Apologies that my blog is a little late this week. It was a very busy week with appointments and also preparing for a bespoke 1:1 workshop yesterday on Energy Healing for animals. It was perfect timing to be offering this as today marks the start of Healing Awareness Week!
Energy Healing is a topic that is very close to my heart as
it has been a huge part of my journey, particularly over the last 10 years or
I had reached a stage in my life where I was feeling
miserable, lost and alone. At first, I
didn’t even realise this because I had cut myself off from my feelings as a
kind of coping strategy. I suppose this
worked for a while, but I soon realised that if things didn’t change, I was
going to make myself ill.
I started reading and looking around for ways to make things
better. Initially I was looking for
external ‘fixes’, but I quickly discovered that these weren’t really addressing
the deep need within me. I continued
exploring, as if following a trail of breadcrumbs, just going from one step to
the next, seeing where it would lead me.
The first course I found was Reiki Level I. Suddenly I felt that I had found a path that resonated for me! It gave me a renewed sense of hope and direction and also of purpose – that I could develop the tools I needed for myself, but also that I might be able to offer this to others too.
I went on to complete Level II, and from there to studying with the Healing Trust. This training covered a wide range of wellbeing related topics, including anatomy and physiology, the energy of colour and techniques for releasing old hurts and traumas. I completed my case studies and sat the exam and after 2 years of learning and practice I became a qualified Healer Member of the Trust.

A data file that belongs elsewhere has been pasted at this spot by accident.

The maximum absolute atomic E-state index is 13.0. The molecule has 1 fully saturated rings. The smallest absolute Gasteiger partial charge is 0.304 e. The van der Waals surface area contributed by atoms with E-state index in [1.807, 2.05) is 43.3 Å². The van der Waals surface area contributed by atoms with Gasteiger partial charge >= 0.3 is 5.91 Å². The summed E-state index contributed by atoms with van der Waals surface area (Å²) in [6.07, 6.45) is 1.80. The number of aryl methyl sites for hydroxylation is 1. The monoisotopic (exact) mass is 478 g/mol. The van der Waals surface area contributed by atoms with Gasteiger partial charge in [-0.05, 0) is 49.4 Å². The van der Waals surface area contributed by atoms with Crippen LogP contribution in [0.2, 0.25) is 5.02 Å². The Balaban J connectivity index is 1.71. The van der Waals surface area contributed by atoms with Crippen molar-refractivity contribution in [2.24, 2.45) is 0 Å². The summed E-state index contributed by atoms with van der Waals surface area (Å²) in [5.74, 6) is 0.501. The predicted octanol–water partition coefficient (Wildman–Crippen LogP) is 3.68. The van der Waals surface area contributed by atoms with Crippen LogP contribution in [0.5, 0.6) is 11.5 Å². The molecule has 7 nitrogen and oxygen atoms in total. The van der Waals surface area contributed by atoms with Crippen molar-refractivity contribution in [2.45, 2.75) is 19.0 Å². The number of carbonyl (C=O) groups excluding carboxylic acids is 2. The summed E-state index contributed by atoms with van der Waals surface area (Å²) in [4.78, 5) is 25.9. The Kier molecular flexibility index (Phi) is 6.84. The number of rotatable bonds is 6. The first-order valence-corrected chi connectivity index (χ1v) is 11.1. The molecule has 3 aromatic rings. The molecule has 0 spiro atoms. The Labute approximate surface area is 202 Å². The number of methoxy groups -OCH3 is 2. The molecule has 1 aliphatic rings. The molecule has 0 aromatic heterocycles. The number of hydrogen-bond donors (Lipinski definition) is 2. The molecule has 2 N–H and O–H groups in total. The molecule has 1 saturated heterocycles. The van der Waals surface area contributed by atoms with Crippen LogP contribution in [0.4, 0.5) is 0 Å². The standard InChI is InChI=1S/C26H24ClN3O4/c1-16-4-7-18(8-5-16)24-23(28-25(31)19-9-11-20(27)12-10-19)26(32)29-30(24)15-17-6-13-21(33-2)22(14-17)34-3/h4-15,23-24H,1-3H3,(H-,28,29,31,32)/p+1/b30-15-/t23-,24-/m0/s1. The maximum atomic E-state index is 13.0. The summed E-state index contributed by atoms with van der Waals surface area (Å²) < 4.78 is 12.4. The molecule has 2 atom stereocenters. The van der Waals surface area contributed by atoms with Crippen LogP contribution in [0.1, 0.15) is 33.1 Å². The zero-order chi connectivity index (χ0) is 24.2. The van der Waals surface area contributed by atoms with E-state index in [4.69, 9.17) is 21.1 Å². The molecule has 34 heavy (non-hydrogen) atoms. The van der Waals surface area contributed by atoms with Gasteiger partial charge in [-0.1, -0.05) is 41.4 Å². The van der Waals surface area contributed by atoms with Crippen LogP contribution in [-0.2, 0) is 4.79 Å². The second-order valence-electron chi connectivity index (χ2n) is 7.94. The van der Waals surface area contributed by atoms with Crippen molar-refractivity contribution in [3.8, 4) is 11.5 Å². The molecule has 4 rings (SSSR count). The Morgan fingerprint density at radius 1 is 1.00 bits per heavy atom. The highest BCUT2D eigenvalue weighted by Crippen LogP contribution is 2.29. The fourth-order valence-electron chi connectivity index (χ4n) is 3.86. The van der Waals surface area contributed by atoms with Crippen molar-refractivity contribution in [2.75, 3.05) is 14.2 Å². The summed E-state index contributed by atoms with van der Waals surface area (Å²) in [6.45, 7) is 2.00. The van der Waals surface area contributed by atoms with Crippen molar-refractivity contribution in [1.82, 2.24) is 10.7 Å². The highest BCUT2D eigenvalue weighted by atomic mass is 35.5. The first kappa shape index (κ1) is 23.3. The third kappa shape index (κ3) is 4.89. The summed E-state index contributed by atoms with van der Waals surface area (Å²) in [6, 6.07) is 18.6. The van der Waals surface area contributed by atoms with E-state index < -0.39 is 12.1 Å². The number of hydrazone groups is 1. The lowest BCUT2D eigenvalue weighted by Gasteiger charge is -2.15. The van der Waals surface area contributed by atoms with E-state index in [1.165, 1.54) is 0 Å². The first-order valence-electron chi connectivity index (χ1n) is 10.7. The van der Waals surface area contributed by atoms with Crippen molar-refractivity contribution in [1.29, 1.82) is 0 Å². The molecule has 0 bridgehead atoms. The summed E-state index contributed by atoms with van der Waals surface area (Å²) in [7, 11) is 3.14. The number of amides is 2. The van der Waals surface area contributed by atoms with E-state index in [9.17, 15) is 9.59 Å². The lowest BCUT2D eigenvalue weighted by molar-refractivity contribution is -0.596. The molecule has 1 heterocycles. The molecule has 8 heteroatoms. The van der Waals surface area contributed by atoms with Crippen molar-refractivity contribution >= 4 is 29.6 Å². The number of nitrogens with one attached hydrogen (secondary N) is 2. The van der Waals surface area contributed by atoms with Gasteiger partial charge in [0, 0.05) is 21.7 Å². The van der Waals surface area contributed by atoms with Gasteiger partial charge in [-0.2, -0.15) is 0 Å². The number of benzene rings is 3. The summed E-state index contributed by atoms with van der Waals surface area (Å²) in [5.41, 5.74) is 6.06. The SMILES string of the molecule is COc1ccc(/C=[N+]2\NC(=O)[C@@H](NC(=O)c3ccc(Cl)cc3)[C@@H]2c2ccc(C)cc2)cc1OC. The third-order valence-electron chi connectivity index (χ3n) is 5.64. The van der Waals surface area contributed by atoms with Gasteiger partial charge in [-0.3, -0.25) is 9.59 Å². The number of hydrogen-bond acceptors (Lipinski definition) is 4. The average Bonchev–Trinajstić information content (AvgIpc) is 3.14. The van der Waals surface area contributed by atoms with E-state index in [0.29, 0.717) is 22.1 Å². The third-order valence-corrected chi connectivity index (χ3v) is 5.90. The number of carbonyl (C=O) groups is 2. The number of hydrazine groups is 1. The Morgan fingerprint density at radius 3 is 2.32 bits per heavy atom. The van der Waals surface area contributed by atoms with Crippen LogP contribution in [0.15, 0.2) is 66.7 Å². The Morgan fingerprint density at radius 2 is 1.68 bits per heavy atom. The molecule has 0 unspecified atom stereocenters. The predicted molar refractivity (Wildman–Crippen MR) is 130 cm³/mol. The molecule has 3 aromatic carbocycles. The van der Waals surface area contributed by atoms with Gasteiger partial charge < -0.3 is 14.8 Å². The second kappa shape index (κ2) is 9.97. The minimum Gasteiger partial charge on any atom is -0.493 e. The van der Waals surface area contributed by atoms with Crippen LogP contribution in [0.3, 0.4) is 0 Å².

Alongside this I was working on my personal development and exploring how I would like to use these newly developed skills. My journey was reconnecting me with my love of Nature and animals and so I went on to study healing of animals – initially small animals and later a specialism in equine healing – with Liz Whiter of the Healing Animals Organisation.
This has been a wonder-full journey full of deep challenges,
incredible experiences and amazing people and animals. I have learnt so much and met such inspiring
I have gone on to add further tools to my kit, but working
with Energy still underpins all that I do.
I would define healing as:
“regaining balance of mind, body and / or emotions. It complements conventional medicine by treating the whole being.”
A completely natural form of therapy
Complementary to conventional treatment
It stimulates the body’s own healing processes by
the immune system
absorption of nutrients
release of endorphins
a sense of wellbeing and calm
Have you ever had a session of Energy Healing? If not, I can recommend it as a great way to relax and recharge, and to enable your body to enter its ‘Rest and Repair’ mode.
If you have any questions about Healing, or you’d just like
to know a bit more, then please get in touch:
As this last post of Stress Awareness Month, I thought I’d look at the wisdom that we hold within ourselves.
Our bodies know how to be well, it’s just that often we have disconnected from that wisdom. If we can find a way to reconnect and re-member that wisdom (as Neale Donald Walsch might say) then we can rediscover our balance and wellbeing.
cell of our being holds a blueprint of how it is designed to function and what